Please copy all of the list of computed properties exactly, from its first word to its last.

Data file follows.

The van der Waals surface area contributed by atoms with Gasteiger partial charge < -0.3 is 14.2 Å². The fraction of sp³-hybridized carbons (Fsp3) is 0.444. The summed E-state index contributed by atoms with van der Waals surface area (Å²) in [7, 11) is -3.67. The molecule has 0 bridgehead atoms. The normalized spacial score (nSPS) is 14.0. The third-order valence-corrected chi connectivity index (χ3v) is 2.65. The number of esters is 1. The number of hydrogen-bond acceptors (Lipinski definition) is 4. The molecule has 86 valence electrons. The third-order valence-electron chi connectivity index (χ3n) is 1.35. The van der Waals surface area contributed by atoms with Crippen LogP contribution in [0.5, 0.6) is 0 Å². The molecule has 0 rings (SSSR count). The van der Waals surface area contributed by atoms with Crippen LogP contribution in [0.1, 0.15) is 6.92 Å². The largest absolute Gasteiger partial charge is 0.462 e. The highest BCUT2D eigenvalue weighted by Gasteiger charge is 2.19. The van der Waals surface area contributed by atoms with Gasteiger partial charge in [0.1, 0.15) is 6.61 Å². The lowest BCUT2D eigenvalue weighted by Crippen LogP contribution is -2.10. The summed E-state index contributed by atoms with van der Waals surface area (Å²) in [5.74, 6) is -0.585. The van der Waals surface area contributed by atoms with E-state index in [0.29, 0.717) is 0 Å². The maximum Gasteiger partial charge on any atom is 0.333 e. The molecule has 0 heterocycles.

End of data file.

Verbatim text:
The van der Waals surface area contributed by atoms with Gasteiger partial charge < -0.3 is 14.2 Å². The fraction of sp³-hybridized carbons (Fsp3) is 0.444. The summed E-state index contributed by atoms with van der Waals surface area (Å²) in [7, 11) is -3.67. The molecule has 0 bridgehead atoms. The normalized spacial score (nSPS) is 14.0. The third-order valence-corrected chi connectivity index (χ3v) is 2.65. The number of esters is 1. The number of hydrogen-bond acceptors (Lipinski definition) is 4. The molecule has 86 valence electrons. The third-order valence-electron chi connectivity index (χ3n) is 1.35. The van der Waals surface area contributed by atoms with Crippen LogP contribution in [0.5, 0.6) is 0 Å². The molecule has 0 rings (SSSR count). The van der Waals surface area contributed by atoms with Crippen LogP contribution in [0.1, 0.15) is 6.92 Å². The largest absolute Gasteiger partial charge is 0.462 e. The highest BCUT2D eigenvalue weighted by Gasteiger charge is 2.19. The van der Waals surface area contributed by atoms with Gasteiger partial charge in [0.1, 0.15) is 6.61 Å². The lowest BCUT2D eigenvalue weighted by Crippen LogP contribution is -2.10. The summed E-state index contributed by atoms with van der Waals surface area (Å²) in [5.74, 6) is -0.585. The van der Waals surface area contributed by atoms with E-state index in [0.29, 0.717) is 0 Å². The maximum Gasteiger partial charge on any atom is 0.333 e. The molecule has 0 heterocycles.